This week’s big news in technology and education was Blackboard’s announcement that it is acquiring Moodle, and that Moodle’s platform will remain open-source. (Inside Higher Ed offers a thorough breakdown of what the announcement means; another article suggests that Blackboard may have switched focus because the real value for LMS services lies in the data they can collect—in the same way that Facebook’s real product is its users and their information, Blackboard’s real product might be the stats it can collect on a college’s students and instructors.)
Blackboard’s embrace of open-source options raises the question of open-source and open-access in academia in general. Higher education is supposed to be a place of free and open inquiry, but access to that inquiry remains a vexed subject.
Academic publishing, for example, uses a lot of non-disclosure agreements, subscription bundling, and other tools to limit access, but the culture of scholarly research is moving in the opposite direction, becoming increasingly open. One way for publishers to adapt is to stop bundling content into journal subscriptions or expensive hardbound textbooks and to adopt instead a disaggregated model that allows students to purchase texts a chapter at a time. If instructors can mix and match resources to create their own customized course materials, everyone wins. This is the opposite of what a Texas community college system wants to do, and faculty are protesting.
Copyright infringement is a concern: one open educational resource (OER) startup is being sued by textbook publishers. “There’s a lot of opportunity for someone to build an OER learning platform — to curate materials for students, to make that content interactive, modifiable, modular, and social, to help OER textbooks be more than PDFs,” but the publishers are claiming copyright infringement in cases where headings, sub-headings, and the organization of materials mimics copyrighted textbooks. Joshua Kim reflects on 5 things that fears of copyright suits prevents us from doing with our digital course materials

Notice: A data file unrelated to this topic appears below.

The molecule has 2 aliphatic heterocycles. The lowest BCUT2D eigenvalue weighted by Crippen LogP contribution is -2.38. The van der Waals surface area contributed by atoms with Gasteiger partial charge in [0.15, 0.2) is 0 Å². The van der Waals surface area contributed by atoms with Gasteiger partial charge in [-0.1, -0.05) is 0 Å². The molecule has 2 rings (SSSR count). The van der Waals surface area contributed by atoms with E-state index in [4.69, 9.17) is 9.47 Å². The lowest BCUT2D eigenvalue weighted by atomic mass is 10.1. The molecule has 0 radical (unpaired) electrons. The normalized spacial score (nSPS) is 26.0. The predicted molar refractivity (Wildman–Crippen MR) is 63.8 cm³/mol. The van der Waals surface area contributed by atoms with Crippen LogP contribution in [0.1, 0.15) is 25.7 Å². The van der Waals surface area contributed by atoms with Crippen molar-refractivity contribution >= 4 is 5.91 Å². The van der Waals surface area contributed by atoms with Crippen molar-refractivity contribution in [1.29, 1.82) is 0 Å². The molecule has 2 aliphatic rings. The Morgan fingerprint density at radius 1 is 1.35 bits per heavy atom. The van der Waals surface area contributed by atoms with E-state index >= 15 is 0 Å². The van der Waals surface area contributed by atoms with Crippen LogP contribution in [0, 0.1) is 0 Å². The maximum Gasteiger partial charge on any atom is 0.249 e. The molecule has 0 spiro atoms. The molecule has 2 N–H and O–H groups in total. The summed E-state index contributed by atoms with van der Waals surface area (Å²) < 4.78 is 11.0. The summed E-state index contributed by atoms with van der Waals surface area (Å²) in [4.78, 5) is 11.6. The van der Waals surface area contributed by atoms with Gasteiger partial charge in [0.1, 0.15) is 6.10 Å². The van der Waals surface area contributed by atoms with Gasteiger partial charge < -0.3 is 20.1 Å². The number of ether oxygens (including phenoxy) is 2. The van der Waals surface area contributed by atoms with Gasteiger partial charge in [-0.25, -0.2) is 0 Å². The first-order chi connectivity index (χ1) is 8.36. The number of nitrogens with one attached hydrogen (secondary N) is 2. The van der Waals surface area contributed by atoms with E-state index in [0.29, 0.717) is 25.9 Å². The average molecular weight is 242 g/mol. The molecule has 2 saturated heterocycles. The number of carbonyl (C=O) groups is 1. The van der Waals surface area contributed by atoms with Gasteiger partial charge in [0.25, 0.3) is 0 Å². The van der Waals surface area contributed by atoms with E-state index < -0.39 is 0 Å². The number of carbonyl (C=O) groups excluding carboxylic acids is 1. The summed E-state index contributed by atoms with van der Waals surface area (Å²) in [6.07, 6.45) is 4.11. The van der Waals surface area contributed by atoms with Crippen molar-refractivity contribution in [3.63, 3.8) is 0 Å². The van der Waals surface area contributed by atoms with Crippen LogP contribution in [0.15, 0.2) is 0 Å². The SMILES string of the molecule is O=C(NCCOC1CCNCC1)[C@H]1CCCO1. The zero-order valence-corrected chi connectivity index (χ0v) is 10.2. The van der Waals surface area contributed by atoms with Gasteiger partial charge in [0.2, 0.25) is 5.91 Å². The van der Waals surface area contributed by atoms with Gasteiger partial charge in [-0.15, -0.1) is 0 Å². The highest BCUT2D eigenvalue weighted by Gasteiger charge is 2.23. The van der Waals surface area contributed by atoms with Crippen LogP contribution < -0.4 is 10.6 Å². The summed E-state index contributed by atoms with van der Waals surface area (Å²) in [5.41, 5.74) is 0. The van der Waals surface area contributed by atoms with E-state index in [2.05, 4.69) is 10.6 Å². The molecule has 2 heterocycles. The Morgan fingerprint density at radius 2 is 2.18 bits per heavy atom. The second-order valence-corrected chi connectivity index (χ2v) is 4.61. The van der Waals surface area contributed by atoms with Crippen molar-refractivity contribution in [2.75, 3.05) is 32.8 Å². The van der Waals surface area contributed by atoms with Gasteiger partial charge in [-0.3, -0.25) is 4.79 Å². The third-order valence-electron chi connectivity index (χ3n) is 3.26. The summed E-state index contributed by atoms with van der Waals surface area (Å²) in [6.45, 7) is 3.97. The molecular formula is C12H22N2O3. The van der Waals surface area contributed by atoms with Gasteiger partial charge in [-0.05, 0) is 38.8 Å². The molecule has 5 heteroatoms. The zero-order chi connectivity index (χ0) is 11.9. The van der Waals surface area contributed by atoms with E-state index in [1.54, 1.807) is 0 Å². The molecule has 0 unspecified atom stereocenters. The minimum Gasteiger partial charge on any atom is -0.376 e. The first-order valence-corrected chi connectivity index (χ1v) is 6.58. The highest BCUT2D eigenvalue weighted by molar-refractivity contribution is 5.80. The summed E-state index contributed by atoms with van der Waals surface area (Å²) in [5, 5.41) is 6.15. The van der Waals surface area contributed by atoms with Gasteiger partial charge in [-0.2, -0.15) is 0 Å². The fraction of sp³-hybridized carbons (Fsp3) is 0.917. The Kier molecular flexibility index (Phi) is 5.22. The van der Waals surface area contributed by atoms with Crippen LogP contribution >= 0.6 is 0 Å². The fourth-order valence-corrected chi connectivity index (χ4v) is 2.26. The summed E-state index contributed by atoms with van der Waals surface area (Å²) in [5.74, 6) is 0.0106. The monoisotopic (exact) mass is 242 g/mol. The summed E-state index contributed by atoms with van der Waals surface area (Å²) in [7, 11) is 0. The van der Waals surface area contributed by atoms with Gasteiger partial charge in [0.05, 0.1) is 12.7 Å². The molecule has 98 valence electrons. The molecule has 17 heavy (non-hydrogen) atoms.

There’s another kind of access to consider, too, and that’s access to college in the first place, if for no other reason than that higher education levels correlate with better health and life expectancy. In a thoughtful essay, the Hopper sisters weigh the advantages of higher education against the very real risks that working-class students must take. Something the Hoppers touch on—the challenges that low-income students must overcome not merely to start college but to finish it—is proven by a 2011 study showing that although college attendance rates have risen steadily since 1980, the disparities in attendance and persistence rates have also increased.
A new study suggests that income disparity may correlated with cheating—at least, people in states with wider income gaps are more likely to Google “buy term paper” or to visit websites that aid cheating on coursework.
Meanwhile, the real value of a degree continues to be contested. Job prospects are looking better for the class of 2012, but an in-depth snapshot of where one class of 2011 graduates are now remains sobering. Schools are having a harder time finding students even as they offer them larger “discounts” on tuition, in the form of increased financial aid. (This is not true for elite institutions, which continue to report single-digit admission rates. Harvard’s was 5.9% this year.)
And more college courses continue to be made available online for free. MIT professors reflect on what MITx does and does not give students access to, while some professors have turned to Kickstarter to fund their free online courses.